- Feet rest on foot plates and there are handlebars or a steering wheel
- Useful if you have problems with upper body strength
- Used when you have trouble with both short-term injuries and permanent disabilities
- Crutches transfer weight from the legs to the upper body and help keep you upright
- Can be used as a single crutch or in pairs
- Common types of crutches include the axillary (underarm), forearm and arthritic crutch
- Come in many different shapes and sizes and are available for both adults and children
- Useful for lower limb injuries and commonly used after surgery to the leg, knee, ankle or foot
- Crutches should be custom-fitted to ensure safety
Prescribing NDIS mobility aids
Both Occupational Therapists (OTs) and Physiotherapists are trained to prescribe mobility aids. We recommend you seek advice from either of these allied health practitioners to make sure you get something that’s right for you. Improper use has been known to lead to injury.
These professionals will only prescribe a mobility aid after a thorough assessment of your gait, balance, cognition, and your cardiovascular, musculoskeletal and neurological systems. Your functional capacity evaluation takes into account any clinically significant comorbidities (two or more medical conditions) and your day-to-day mobility needs.
They’ll also consider whether the aid is a temporary requirement (e.g. post fracture), or a long-term option (e.g. frame for an older person with reduced mobility, post stroke). Importantly, follow up is needed after an initial prescription to adjust the walking aid as needed.
Occupational Therapists are particularly well-trained in prescribing and fitting wheelchairs, and regularly conduct wheelchair assessments and home modifications to assist NDIS participants.
Real life examples
Ability Action Australia’s allied health professionals work with participants of all ages to prescribe mobility aids and other assistive technology. That includes a wide range of NDIS mobility aids. Here are recent examples of how we’ve helped people with mobility aids.
- Walking frame. After a lower limb fracture, a 52-year-old male was prescribed a rollator frame (no wheels). This helped him to reduce the weight he put through his affected limb, through upper body support, allowing him to maintain his mobility levels during rehabilitation. During the 6-8 weeks it takes for bones to heal, he progressed from a rollator frame to a four-wheeled walker, to a walking stick, until he was able to mobilise without a mobility aid.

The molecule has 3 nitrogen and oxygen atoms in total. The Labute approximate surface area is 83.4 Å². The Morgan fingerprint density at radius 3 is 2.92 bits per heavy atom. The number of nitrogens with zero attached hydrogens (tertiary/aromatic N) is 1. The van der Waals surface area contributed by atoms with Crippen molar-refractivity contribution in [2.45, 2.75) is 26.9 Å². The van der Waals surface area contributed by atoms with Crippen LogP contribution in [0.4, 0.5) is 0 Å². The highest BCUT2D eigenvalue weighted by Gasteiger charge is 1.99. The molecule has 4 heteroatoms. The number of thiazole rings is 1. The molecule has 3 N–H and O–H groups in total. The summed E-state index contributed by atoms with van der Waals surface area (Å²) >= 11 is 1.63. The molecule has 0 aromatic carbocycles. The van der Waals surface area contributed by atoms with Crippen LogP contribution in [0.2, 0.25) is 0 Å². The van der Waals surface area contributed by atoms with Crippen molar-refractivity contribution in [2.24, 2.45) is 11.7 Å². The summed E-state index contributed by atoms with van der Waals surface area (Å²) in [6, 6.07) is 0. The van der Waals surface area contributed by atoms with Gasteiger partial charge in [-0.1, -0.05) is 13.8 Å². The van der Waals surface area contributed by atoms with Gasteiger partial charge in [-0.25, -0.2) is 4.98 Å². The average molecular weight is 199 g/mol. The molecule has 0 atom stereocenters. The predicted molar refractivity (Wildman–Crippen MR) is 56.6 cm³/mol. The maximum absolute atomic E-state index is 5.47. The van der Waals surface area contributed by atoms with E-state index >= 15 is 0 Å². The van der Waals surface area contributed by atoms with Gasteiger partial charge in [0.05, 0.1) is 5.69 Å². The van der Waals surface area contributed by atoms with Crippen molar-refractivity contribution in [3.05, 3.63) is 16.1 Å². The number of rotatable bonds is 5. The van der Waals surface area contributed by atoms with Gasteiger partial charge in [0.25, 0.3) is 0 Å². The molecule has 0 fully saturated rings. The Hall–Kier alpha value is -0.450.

- Walking frame. One of our participants was in hospital for three months due to respiratory issues. This led to significant deconditioning to all her major muscle groups. On discharge, she was prescribed a four-wheeled walker as her walking capacity was limited. These walkers have brakes and the seat allowed her to sit and have a rest when needed. The storage compartments were helpful for storing portable oxygen.
- New wheelchair. One of our OTs reviewed a manual wheelchair for a paediatric participant. This was initially prescribed six years ago and, since then the girl had outgrown the chair, making it no longer safe (the girl’s feet were on the ground, the armrests no longer functioned, the footplates had snapped). Our OT recommended a new wheelchair in order to safely support her.
Talk to us
Whether you’re just getting started with an NDIS plan, evaluating your therapy options (be they NDIS mobility aids or otherwise), or would like to know more about how we can help you reach your goals, speak to our friendly team members in Ability Action Australia concierge service. They’ll be happy to answer any questions and help you to implement your plan.